Harvard Health Letter

Tests for breast cancer

Mammography is going digital. But is it better than film?

New imaging technology has changed almost every aspect of medical care, and mammography, the main form of breast cancer screening, is no exception. Ultrasound, magnetic resonance imaging (MRI), and digital mammography are now available, either to complement the standard mammogram or, in the case of digital mammogram, possibly to replace it.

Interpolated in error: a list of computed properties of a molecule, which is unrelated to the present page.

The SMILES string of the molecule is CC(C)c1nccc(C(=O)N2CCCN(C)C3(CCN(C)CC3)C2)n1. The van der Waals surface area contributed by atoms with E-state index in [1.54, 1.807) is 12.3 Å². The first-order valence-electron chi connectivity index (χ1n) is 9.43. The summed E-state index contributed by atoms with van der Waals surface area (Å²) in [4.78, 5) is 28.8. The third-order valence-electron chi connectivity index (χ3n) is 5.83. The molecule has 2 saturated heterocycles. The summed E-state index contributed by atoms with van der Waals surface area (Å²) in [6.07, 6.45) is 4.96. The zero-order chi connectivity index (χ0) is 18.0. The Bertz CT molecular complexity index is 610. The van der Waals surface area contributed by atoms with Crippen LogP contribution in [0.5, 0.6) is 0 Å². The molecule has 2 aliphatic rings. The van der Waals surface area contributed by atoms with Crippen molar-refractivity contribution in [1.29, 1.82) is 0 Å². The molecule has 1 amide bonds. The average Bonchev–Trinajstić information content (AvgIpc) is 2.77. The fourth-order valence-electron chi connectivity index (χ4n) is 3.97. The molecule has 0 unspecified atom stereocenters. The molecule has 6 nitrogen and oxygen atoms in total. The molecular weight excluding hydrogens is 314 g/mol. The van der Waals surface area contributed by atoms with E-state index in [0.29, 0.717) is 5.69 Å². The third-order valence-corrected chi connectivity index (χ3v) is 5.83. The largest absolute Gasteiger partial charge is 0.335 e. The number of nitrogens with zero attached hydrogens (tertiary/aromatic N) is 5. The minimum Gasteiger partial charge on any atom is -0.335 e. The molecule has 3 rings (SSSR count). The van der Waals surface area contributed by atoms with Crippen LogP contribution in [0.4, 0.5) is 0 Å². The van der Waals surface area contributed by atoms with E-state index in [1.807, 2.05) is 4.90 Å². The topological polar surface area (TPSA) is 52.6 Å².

At the same time as all of this innovation, there are some indications of waning interest and adherence. In 2007, the Centers for Disease Control and Prevention reported survey results that showed the proportion of women who said they'd had a mammogram within the past two years had fallen by 1.8 percentage points between 2000 and 2005. That may not seem like much of a drop, but it represents more than a million American women forgoing regular mammograms. A study published in 2006 that included more than 146,000 women in their late 60s found that about 40% hadn't gotten a mammogram in the preceding two years.

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